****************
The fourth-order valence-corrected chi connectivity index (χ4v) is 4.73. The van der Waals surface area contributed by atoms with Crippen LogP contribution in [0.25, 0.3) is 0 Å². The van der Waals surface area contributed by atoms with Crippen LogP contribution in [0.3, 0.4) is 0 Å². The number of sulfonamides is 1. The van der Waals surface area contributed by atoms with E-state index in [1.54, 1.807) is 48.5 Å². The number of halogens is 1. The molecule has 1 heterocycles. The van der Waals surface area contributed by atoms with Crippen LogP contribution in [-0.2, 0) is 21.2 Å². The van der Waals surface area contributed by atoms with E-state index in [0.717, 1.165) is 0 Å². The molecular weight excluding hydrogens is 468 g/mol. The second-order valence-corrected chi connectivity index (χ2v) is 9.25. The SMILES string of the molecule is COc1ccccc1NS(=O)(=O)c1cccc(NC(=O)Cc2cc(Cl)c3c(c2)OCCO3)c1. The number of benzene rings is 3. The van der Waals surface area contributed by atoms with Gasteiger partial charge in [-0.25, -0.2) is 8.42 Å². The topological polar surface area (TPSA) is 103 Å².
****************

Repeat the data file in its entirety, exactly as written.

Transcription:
The fourth-order valence-corrected chi connectivity index (χ4v) is 4.73. The van der Waals surface area contributed by atoms with Crippen LogP contribution in [0.25, 0.3) is 0 Å². The van der Waals surface area contributed by atoms with Crippen LogP contribution in [0.3, 0.4) is 0 Å². The number of sulfonamides is 1. The van der Waals surface area contributed by atoms with E-state index in [1.54, 1.807) is 48.5 Å². The number of halogens is 1. The molecule has 1 heterocycles. The van der Waals surface area contributed by atoms with Crippen LogP contribution in [-0.2, 0) is 21.2 Å². The van der Waals surface area contributed by atoms with E-state index in [0.717, 1.165) is 0 Å². The molecular weight excluding hydrogens is 468 g/mol. The second-order valence-corrected chi connectivity index (χ2v) is 9.25. The SMILES string of the molecule is COc1ccccc1NS(=O)(=O)c1cccc(NC(=O)Cc2cc(Cl)c3c(c2)OCCO3)c1. The number of benzene rings is 3. The van der Waals surface area contributed by atoms with Gasteiger partial charge in [-0.25, -0.2) is 8.42 Å². The topological polar surface area (TPSA) is 103 Å².